Phil - It's like a recipe in a cake. If you slice up the cake, you can look at it and say, "Yes, we've got cake." Once you start analysing the chemistry of that cake, you can see the different ingredients which have gone into that baking process to what you finally form. Here, we can pull apart the chemistry of the healing, and we can look at the various ingredients involved at the different stages of healing.
Graihagh - Does that mean that by looking at the bones of dinosaurs, there might be a potential future in how we might better heal ourselves?
Phil - This animal sits perfectly between two organisms we know very well. One birds and the other crocodiles and alligators. If they get a whole leg bitten off in the swamp, they can survive such massive trauma. Birds have this elevated metabolism. So, they've got the rapidity of healing. So, when you see bird, if it has an injury, it does tend to heal very quickly. Here, we've got an animal in the dinosaurs which slap-bang between this rapidity in healing and its remarkable immune system. When you look at animal like this gorgosaurus, she seems to display a suite of trauma that would kill us mammals. But she seems to have the elevated rates to aid and abet the recovery process, but also an amazing immune response which has permitted her to heal structures that would kill you and I. So, if we can look to animals like this and their descendants and ancestors, we might come up with a recipe for aiding and abetting the healing process in groups such as our own, the mammals.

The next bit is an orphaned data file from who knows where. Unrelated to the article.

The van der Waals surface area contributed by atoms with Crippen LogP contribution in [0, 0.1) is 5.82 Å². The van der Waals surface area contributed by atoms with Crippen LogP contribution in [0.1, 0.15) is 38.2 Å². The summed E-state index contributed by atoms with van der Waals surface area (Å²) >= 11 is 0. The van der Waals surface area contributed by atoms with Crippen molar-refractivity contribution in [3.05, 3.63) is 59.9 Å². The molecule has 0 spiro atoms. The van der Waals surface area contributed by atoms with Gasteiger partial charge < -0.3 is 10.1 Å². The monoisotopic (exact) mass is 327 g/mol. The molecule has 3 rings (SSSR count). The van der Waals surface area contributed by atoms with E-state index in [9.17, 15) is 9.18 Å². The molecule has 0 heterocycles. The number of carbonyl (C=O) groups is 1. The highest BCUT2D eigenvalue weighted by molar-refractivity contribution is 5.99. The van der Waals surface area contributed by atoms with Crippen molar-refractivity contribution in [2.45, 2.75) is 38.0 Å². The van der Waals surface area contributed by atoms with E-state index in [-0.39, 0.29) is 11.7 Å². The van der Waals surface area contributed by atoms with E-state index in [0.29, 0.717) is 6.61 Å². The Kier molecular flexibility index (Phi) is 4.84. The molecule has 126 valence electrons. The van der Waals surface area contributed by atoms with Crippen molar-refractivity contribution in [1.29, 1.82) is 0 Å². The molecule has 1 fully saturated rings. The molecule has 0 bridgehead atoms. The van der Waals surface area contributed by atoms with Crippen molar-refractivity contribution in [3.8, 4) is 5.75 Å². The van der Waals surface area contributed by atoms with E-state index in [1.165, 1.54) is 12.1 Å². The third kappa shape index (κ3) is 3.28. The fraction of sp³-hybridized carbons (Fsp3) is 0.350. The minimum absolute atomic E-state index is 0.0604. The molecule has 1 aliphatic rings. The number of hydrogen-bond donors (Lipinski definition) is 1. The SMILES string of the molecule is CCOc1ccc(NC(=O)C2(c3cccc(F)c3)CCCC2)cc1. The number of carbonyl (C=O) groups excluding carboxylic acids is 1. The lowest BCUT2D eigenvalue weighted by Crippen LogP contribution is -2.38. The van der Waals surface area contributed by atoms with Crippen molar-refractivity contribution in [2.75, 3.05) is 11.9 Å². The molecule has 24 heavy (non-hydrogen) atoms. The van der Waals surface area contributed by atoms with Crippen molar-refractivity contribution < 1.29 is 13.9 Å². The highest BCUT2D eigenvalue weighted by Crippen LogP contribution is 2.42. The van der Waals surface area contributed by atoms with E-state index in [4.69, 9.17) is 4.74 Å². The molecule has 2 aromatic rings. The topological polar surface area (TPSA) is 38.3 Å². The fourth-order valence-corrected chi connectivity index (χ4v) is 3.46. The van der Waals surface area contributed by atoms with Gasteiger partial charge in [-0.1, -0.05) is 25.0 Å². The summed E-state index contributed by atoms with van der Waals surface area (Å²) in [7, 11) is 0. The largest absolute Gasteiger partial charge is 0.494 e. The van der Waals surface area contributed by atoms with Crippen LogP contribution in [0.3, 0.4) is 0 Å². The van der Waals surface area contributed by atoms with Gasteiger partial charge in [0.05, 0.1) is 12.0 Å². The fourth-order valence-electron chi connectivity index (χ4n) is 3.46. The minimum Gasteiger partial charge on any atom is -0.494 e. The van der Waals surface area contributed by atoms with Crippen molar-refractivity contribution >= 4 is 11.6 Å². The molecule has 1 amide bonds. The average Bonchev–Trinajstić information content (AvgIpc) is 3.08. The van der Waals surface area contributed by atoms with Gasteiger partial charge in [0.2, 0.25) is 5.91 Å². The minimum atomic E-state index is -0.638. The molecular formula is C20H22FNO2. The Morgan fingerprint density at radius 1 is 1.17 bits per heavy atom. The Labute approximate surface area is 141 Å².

Ginny - Phillip Manning and Roy Wogelius from the University of Manchester.
48:29 - New class of antibiotics discovered
New class of antibiotics discovered
with Neil Paterson, Diamond Light Source
The World Health Organization (WHO) estimates that antibiotics add an average of 20 years to all of our lives. But since the discovery of penicillin in 1928, overuse of these drugs has led bacteria to evolve resistance, meaning certain superbugs - like MRSA and tuberculosis, are becoming untreatable.Scientists are trying to solve the problem by learning more about the structure of bugs themselves in the hopes of finding a new chink in their armour that we can use to attack them. Dr Neil Paterson works at Diamond and he told Ginny Smith about a new class of antibiotic....
Neil - The main difference with the antibiotic target we've discovered is that it's located on the very outer surface of the bacterial cell. So hopefully, any new drugs that target this won't have to cross the cell membrane and enter the cell. And therefore, they're not subject to detoxification by proteins inside the organism or the the efflux pumping which is one of the major mechanisms for bacterial resistance.
Ginny - So, when you detoxification, what do you mean? What are the bacteria actually doing when they evolve resistance to normal antibiotics?
Neil - The main aim of the bacteria is to keep the level of drug below lethal concentration. So, they can achieve that either by binding the drug and preventing it getting to its target protein or they could bind the drug and change its chemical structure, or they could pump it back out. Bacteria have to deal with toxic compounds in their environment on a regular basis. They have these pumps that pick up a wide range of compounds that the cell doesn't want to have inside and they pump it straight back out. That just prevents the concentration reaching a lethal level.
Ginny - How does your new target solve those problems, get around those issues?